Fact Sheet: Fetal Alcohol Spectrum Disorders


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Fetal alcohol spectrum disorders (FASD) is an umbrella term that describes the range of effects that can occur in a person whose mother drank alcohol while pregnant. FASD affect an estimated 40,000 infants each year—more than spina bifida, Down syndrome, and muscular dystrophy combined.

What Causes FASD?

The ultimate cause of FASD is alcohol intake by a pregnant mother. However, alcohol itself may not be directly responsible for all (or any) of the effects of FASD. What may be responsible are by-products generated when the body metabolizes (“burns”) alcohol. The end result is a decrease in the number of brain cells (neurons), abnormal location of neurons (due to disturbance of their normal migration during fetal development), and gross malformation of the brain. Damage to the unborn baby is permanent. There is no cure for FASD.

What are the Effects of FASD?

The effects of FASD vary among affected individuals. The effects can include physical, mental, behavioral, and/or learning disabilities with possible lifelong implications. Often, a person has a mix of these problems. FASD include the following categories:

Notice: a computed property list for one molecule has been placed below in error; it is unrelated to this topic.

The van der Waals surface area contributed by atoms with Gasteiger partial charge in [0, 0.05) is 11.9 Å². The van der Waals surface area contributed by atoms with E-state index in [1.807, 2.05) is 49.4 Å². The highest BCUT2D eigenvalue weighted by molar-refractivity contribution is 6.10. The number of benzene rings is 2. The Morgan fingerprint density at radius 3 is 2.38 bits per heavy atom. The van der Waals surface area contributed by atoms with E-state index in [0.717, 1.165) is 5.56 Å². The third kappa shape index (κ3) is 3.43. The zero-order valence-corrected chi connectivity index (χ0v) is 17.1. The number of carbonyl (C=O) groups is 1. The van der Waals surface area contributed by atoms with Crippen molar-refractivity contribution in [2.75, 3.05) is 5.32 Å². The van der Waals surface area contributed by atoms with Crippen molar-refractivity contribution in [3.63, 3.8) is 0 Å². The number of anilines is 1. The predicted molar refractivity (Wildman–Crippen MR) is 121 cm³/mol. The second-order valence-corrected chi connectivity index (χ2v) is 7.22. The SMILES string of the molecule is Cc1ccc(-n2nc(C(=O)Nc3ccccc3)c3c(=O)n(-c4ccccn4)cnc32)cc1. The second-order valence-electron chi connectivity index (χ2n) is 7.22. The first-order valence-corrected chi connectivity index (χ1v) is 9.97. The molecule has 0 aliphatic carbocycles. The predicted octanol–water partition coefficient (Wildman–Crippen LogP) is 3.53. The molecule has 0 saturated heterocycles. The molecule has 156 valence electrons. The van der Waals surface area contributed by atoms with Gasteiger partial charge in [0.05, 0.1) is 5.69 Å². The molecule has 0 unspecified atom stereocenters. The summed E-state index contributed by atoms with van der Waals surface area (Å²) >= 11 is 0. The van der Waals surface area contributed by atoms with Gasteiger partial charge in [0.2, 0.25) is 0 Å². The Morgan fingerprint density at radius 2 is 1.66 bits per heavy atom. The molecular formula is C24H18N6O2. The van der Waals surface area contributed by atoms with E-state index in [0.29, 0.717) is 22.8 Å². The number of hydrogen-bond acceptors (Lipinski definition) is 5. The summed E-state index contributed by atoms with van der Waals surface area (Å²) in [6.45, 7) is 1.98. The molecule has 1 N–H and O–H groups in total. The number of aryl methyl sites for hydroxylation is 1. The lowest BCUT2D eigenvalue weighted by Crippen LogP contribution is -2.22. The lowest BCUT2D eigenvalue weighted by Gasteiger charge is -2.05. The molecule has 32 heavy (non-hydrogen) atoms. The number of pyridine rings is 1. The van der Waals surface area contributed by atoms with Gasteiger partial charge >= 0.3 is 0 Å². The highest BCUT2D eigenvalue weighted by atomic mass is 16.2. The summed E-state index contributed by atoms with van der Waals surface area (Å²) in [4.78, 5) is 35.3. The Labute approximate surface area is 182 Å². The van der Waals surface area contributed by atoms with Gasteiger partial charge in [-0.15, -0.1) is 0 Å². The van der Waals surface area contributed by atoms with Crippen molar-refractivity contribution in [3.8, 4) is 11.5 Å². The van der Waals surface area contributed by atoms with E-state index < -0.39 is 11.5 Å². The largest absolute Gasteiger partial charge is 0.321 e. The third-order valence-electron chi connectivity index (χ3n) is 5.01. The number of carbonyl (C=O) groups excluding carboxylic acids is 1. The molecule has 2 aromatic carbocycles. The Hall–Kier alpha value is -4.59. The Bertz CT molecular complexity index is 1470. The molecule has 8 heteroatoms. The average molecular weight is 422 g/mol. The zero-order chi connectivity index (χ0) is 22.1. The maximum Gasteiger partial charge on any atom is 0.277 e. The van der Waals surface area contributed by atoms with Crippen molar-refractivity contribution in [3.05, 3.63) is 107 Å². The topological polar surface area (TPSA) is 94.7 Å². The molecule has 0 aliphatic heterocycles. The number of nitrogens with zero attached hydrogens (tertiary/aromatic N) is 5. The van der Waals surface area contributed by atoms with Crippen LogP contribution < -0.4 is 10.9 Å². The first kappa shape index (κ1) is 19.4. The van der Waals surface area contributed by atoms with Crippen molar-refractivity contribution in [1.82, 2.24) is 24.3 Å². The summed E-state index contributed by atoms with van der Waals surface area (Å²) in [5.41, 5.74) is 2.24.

• Fetal alcohol syndrome (FAS)—This is indicated by a pattern of neurological, behavioral, and cognitive deficits along with specific facial features.
  • Alcohol-related neurodevelopmental disorder (ARND)—This term is used when only central nervous system abnormalities are present as a result of fetal alcohol exposure. ARND is characterized by problems with memory and motor skills.
  • Alcohol-related birth defects (ARBD)—This is indicated by defects in the growth of skeletal and major organ systems.
  • Fetal alcohol effects (FAE)—This term is sometimes used to describe children who had prenatal exposure to alcohol but do not have all of the symptoms (particularly the facial features) associated with FAS.

Who is at Risk?

Any pregnant woman who drinks alcohol is at risk of having a child with FASD, regardless of her education, income or ethnicity. According to the U.S. Department of Health and Human Services, women who are at particularly high risk of drinking during pregnancy and having a child with FASD include:

  • Women with Substance Abuse or Mental Health Problems
  • Women Who have Already had a Child with FASD
  • Recent Drug Users
  • Smokers
  • Women Who have Multiple Sex Partners
  • Recent Victims of Abuse and Violence

How Can FASD be Prevented?

While there is no cure for FASD, it is 100 percent preventable when pregnant women abstain from alcohol. There is no known safe amount of alcohol to drink while pregnant. There also is no safe time during pregnancy to drink and no safe kind of alcohol. Good reproductive care before knowledge of pregnancy also assists to a great extent in the prevention of FASD. If you have questions about FASD, talk to your primary care physician and your dentist.

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